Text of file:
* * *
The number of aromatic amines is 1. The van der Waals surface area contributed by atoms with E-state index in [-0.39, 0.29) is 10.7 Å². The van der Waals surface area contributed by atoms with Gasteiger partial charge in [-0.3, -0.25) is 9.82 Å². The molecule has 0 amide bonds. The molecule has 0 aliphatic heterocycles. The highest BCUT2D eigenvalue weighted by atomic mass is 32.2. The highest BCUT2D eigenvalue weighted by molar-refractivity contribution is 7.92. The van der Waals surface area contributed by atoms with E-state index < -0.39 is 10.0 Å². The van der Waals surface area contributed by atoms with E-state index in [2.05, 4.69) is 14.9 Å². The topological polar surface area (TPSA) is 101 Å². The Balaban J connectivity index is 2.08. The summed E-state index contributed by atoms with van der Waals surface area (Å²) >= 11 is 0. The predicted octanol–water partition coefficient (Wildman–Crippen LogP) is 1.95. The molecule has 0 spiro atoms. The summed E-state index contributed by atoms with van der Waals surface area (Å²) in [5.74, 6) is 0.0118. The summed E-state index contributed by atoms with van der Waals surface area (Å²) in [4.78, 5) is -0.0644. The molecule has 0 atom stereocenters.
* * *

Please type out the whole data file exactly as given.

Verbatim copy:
The number of aromatic amines is 1. The van der Waals surface area contributed by atoms with E-state index in [-0.39, 0.29) is 10.7 Å². The van der Waals surface area contributed by atoms with Gasteiger partial charge in [-0.3, -0.25) is 9.82 Å². The molecule has 0 amide bonds. The molecule has 0 aliphatic heterocycles. The highest BCUT2D eigenvalue weighted by atomic mass is 32.2. The highest BCUT2D eigenvalue weighted by molar-refractivity contribution is 7.92. The van der Waals surface area contributed by atoms with E-state index < -0.39 is 10.0 Å². The van der Waals surface area contributed by atoms with E-state index in [2.05, 4.69) is 14.9 Å². The topological polar surface area (TPSA) is 101 Å². The Balaban J connectivity index is 2.08. The summed E-state index contributed by atoms with van der Waals surface area (Å²) >= 11 is 0. The predicted octanol–water partition coefficient (Wildman–Crippen LogP) is 1.95. The molecule has 0 spiro atoms. The summed E-state index contributed by atoms with van der Waals surface area (Å²) in [5.74, 6) is 0.0118. The summed E-state index contributed by atoms with van der Waals surface area (Å²) in [4.78, 5) is -0.0644. The molecule has 0 atom stereocenters.